The real reason Europe doesn't refrigerate milk

If you're like many people living in the United States, the first thing you do when you get home from grocery shopping is put away your milk in the refrigerator, but it might come as a shock to you that people living in most other countries, according to Reader's Digest, don't chill their milk at all.

In Europe and other areas of the world, people store their unopened containers of milk at room temperature, and the milk inside remains completely safe to drink. In fact, Mental Floss reports that in Europe and other parts of the world, supermarkets don't even refrigerate milk, stocking it at room temperature alongside other shelf-stable items. 

The reason for this difference in storing methods is that milk is pasteurized differently in the United States and Canada than it is in other places. Pasteurization, named after Louis Pasteur who discovered the method, is the process of heating liquid to kill off harmful bacteria. Pasteur developed this principle for use on beer, and later German scientist Franz von Soxhlet realized it could be applied to dairy products as well, which at the time were known for causing diphtheria and tuberculosis, making them safer to drink.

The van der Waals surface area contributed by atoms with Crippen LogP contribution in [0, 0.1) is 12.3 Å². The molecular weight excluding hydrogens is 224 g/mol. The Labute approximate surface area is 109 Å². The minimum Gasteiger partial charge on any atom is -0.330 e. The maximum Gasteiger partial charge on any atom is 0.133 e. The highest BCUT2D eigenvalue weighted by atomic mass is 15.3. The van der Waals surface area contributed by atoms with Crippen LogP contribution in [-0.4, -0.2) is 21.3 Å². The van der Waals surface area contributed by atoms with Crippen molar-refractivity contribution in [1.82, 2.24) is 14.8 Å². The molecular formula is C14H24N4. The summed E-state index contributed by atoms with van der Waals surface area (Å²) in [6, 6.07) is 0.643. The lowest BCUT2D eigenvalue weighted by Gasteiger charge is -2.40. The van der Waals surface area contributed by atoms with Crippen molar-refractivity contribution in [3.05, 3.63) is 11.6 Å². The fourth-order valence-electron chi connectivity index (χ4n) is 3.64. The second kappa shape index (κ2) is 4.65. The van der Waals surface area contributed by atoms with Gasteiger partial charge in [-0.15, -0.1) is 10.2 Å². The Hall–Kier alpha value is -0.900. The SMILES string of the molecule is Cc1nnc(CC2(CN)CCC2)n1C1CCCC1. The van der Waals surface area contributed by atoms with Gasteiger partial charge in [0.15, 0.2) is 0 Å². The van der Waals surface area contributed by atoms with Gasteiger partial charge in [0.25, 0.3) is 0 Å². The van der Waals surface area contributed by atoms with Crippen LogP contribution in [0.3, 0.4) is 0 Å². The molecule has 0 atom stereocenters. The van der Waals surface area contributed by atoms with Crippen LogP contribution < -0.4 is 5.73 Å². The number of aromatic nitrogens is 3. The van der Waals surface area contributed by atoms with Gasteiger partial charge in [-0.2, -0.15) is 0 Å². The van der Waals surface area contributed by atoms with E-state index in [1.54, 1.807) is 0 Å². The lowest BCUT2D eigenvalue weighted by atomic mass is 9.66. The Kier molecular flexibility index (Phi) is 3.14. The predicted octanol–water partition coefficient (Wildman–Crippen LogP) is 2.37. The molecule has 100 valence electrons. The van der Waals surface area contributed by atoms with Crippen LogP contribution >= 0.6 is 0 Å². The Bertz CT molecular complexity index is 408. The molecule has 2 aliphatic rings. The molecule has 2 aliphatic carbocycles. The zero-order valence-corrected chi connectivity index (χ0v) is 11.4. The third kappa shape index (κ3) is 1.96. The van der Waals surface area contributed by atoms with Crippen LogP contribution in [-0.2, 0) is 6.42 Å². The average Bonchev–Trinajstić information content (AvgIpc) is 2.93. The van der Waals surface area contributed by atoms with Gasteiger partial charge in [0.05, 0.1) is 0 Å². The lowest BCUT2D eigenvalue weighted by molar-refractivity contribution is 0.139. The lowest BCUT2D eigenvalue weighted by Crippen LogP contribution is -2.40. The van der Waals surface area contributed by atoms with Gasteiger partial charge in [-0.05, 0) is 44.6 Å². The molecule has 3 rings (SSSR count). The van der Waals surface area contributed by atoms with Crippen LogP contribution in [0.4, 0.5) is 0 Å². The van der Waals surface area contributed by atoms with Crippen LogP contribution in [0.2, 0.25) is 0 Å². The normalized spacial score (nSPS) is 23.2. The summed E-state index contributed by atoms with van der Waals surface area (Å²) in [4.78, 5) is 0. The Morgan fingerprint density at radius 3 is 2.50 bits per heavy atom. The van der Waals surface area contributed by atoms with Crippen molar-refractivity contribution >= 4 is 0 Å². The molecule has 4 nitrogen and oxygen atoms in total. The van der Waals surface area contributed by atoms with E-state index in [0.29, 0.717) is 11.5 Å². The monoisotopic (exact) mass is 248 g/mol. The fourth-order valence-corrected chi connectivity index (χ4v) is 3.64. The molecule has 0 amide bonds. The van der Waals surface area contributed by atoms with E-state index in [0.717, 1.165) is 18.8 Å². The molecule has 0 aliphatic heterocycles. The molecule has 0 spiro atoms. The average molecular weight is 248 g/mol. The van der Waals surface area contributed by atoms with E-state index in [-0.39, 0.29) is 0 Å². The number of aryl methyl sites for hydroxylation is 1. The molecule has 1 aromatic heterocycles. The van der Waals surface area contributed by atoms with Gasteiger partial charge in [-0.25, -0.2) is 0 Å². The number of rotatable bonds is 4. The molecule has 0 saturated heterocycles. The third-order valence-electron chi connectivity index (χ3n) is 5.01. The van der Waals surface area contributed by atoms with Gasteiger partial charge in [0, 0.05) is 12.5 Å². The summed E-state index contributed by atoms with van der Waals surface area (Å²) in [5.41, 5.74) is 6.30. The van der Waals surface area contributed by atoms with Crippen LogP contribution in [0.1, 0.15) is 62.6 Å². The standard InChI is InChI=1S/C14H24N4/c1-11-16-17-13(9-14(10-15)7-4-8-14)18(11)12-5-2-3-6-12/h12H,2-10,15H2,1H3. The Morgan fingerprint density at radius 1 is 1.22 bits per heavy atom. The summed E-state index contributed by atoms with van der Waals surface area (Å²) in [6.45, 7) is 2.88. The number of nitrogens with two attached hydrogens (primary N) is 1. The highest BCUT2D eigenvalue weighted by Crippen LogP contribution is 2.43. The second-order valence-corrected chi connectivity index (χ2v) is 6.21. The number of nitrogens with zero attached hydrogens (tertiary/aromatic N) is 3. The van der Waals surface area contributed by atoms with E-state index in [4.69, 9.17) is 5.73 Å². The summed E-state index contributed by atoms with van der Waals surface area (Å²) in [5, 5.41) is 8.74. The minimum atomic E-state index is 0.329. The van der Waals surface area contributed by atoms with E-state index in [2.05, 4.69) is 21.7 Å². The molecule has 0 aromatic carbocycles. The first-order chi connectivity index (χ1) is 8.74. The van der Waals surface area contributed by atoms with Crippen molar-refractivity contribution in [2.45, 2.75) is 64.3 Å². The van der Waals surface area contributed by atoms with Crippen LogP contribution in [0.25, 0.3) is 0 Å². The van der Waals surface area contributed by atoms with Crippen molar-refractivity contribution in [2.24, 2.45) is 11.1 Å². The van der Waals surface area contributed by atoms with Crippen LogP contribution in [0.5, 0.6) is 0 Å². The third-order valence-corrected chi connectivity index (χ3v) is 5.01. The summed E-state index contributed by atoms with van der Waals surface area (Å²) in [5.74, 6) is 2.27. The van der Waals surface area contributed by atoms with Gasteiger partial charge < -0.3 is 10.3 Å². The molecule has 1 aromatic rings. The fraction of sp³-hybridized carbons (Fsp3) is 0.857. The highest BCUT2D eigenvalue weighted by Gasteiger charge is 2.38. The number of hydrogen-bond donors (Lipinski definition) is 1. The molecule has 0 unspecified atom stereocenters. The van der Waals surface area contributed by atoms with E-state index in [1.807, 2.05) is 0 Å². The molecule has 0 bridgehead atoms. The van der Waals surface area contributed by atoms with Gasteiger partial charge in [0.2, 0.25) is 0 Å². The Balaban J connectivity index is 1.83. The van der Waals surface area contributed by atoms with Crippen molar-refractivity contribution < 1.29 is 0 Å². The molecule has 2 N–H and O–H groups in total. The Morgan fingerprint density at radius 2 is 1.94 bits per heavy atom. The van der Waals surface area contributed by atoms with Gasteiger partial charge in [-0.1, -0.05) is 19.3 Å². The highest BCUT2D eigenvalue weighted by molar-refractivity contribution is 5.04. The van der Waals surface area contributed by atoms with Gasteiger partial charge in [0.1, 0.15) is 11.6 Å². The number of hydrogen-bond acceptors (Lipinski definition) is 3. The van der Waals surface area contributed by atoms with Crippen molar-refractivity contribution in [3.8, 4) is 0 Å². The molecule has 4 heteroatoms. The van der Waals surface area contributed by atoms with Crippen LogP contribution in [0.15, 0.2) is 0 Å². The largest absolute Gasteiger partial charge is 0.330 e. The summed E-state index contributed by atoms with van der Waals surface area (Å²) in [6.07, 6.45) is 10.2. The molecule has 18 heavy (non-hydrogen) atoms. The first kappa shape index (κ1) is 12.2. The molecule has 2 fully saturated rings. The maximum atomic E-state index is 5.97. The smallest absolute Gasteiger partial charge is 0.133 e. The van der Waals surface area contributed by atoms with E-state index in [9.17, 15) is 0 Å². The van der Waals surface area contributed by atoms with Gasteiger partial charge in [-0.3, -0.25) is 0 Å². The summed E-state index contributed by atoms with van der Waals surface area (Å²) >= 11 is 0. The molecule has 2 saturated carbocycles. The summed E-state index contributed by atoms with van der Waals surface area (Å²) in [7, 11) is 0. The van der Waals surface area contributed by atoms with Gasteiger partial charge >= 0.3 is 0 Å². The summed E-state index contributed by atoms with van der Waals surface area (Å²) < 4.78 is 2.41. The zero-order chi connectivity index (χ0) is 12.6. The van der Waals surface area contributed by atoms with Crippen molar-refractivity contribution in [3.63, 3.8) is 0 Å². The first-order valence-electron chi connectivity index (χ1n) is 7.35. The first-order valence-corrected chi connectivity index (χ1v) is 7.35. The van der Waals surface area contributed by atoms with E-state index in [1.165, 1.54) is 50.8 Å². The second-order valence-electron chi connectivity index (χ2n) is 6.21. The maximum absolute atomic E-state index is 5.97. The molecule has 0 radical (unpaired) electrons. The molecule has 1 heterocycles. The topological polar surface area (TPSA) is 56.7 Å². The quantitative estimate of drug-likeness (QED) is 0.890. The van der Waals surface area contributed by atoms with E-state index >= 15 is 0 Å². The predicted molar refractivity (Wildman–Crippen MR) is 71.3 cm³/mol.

Different pasteurization methods produce different results

Mental Floss reports that in the United States and Canada, milk producers use the HTST (or the high-temperature short-time) method of pasteurization. This method, as the name suggests, uses a high temperature over a short period of time to kill bacteria in large batches. HTST is very efficient, but allows bacteria to eventually return, causing milk pasteurized this way to expire between seven to 10 days after opening. 

Europe and most of the rest of the world instead use the UHT (or ultra-heat-treated) method of pasteurization. The UHT process exposes milk to a higher temperature for a shorter period of time than HTST. Dairy pasteurized using the UHT method can be kept at room temperature for up to six months unopened, but still must be refrigerated after opening. 

The reason Americans are resistant to drinking UHT pasteurized milk appears to be based on two issues. One claim is that the UHT milk, because the high heat used in the process burns off some of the naturally occurring sugar, tastes different from HTST milk. Another possible reason for the resistance is that people in the United States and Canada are just used to cold milk, and the idea of purchasing and consuming shelf-stable milk is unappealing.